Mihaly Tancsics can be found just below the walls that still guard the northern side of Castle Hill today. I walked right past a statue of him, barely taking the time to notice that it had been placed not far outside the Vienna Gate (Becsi kapu). I had no idea who he was or what he had done to gain such a spot. He was portrayed wearing a cloak that covered the upper half of his body. In his right arm he held several books. It was an odd representation, open to interpretation because of his portrayal in such a benign manner. It did little to make me want to learn more about Tancsics. Considering what I would later discover about his life, this was a shame. The fact that a statue of Tancsics stands just outside the Vienna Gate is ironic. In a sense he has finally been freed from the confines of the Castle District. A place where he spent two different periods of his life imprisoned behind walls there.

Jozsef Barracks - The building where Mihaly Tancsics and Lajos Kossuth were imprisoned

Jozsef Barracks – The building where Mihaly Tancsics and Lajos Kossuth were imprisoned

A Restless & Radical Hungarian – Simmering With Discontent
From its very beginnings as the seat of Hungarian power in the 13th century right up through today, most people have come to the Castle District by choice. Mihaly Tancsics was different, he was brought here against his will. Most people, including myself, would like to spend more time in the Castle District, Tancsics would have preferred to spend less. Yet now Tancsics is commemorated just outside the gate that once guarded the road between Buda and Vienna. A Vienna that was home to an administrative apparatus that held the power of life, death and imprisonment over Tancsics beginning in the mid-1840’s. This was a time when Hungary had grown increasingly restless under Austrian rule. Tancsics was both restless and radical. He wrote and printed pamphlets that propagated ideas that were a threat to the powers that be. Prior to the Hungarian Revolution of 1848 he advocated for universal suffrage, an abolition to serfdom with little to no compensation for landlords and equal rights for all.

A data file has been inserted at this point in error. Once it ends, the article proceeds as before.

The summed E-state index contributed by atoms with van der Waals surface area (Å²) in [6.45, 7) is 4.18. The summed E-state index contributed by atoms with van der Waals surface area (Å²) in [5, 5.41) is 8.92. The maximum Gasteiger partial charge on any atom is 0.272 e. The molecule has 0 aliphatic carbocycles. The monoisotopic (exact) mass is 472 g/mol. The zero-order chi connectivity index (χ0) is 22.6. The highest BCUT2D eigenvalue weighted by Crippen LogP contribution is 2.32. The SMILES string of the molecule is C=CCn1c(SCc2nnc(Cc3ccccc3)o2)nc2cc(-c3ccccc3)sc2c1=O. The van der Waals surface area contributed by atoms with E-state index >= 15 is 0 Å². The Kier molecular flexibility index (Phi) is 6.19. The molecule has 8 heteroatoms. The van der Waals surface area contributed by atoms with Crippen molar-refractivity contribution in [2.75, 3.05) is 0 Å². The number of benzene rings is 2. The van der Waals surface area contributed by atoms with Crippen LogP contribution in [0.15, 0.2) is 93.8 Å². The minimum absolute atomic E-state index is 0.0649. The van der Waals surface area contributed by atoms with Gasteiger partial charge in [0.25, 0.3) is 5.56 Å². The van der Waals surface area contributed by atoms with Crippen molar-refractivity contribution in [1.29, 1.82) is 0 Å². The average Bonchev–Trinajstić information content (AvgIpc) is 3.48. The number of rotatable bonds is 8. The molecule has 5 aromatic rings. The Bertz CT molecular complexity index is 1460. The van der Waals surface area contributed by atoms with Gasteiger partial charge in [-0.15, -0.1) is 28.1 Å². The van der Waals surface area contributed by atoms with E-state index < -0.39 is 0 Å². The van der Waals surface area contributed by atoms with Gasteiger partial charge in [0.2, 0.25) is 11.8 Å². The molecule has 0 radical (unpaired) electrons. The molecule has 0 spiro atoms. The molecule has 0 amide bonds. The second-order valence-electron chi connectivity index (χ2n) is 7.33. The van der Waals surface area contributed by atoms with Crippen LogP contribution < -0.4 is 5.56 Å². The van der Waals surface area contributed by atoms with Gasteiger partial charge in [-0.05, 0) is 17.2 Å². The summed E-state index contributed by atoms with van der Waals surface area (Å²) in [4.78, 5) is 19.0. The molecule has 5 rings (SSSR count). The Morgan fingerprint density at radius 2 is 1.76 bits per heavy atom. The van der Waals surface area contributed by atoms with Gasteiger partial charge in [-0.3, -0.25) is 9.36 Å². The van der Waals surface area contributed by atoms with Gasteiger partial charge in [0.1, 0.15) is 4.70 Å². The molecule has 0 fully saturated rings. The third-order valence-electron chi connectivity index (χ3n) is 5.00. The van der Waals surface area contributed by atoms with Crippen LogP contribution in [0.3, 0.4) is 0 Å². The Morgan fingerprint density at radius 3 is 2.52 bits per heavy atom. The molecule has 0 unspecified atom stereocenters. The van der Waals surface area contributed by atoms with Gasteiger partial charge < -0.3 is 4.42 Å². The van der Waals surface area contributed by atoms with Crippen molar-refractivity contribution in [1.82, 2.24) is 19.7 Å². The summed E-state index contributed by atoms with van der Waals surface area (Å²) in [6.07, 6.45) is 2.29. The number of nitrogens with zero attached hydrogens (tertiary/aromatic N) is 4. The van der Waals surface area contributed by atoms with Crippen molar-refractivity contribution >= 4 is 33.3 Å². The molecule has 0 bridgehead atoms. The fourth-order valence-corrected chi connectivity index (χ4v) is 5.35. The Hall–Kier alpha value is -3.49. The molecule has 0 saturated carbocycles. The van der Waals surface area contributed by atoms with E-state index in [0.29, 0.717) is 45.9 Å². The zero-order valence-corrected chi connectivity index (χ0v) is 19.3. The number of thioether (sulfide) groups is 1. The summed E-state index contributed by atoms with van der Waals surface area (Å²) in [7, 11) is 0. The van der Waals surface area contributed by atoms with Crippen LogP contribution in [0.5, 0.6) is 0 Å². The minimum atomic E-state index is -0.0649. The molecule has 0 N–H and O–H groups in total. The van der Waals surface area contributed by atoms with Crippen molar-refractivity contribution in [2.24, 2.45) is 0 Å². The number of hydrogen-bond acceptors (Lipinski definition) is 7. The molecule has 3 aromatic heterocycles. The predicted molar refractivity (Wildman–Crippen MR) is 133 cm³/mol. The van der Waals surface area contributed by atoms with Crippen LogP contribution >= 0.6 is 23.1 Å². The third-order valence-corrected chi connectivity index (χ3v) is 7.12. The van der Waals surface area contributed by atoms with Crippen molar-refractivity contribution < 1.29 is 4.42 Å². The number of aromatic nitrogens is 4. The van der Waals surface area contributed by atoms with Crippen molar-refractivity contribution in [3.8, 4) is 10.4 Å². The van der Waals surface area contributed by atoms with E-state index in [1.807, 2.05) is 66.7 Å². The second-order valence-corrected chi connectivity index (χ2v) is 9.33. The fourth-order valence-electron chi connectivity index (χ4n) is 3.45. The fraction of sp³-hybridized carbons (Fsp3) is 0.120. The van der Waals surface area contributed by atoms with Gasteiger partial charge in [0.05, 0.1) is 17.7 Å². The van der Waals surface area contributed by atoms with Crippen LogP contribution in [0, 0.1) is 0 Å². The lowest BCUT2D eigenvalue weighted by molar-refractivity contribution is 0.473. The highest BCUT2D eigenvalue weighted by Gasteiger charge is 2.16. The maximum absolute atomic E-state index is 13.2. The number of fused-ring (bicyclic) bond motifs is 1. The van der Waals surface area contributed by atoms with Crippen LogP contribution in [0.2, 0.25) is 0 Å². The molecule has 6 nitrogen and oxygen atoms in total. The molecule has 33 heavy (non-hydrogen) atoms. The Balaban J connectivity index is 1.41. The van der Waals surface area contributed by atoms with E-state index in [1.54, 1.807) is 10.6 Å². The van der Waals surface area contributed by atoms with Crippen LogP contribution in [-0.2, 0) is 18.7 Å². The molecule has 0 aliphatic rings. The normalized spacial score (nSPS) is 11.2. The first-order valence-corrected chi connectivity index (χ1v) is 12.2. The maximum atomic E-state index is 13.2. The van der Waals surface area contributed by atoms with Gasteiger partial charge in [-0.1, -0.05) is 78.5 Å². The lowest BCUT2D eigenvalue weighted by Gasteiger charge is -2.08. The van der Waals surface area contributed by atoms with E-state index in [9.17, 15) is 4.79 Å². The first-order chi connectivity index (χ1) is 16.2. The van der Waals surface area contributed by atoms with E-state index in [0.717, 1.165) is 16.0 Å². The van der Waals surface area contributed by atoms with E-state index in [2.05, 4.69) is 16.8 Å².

Tancsics used the power of his pen to disseminate these ideas for publication. And he enjoyed the additional asset of authenticity. The fact that his parents were serfs and he had an intimate understanding of their struggle made his writings that much more powerful. Tancsics was a self-made man, who had managed to work his way up the ladder of life, from weaver to school teacher. He then proceeded to travel across much of Europe on foot. These life experiences gave him a unique perspective on the problems faced by the working and lower classes in Hungary at that time. The Austrian authorities had Tancsics arrested in 1847 for his writings. His ideas were too radical, especially in a Hungary that was chafing under imperial authority and simmering with discontent. He was imprisoned in the Jozsef Barracks on Castle Hill.

Memorial plaque to Mihaly Tancsics on the Joszef Barracks where he was imprisoned

Memorial plaque to Mihaly Tancsics on the Joszef Barracks where he was imprisoned (Credit: Janos Istok)

Further Than They Had Ever Gone Before – Rallying A Nation
The building in which Tancsics was confined still exists today. Ironically, it can be found on a street in the Castle District now named for him. In a room on the street side of #9 Tancsics utca, Mihaly Tancsics spent the year before revolution broke out in prison. Two plaques adorn the wall of this building, one tells how Lajos Kossuth – one of the most famous men in Hungarian history – was also imprisoned in the structure during the 1840’s. The other, just two windows down from the entrance, commemorates Tancsics’ imprisonment.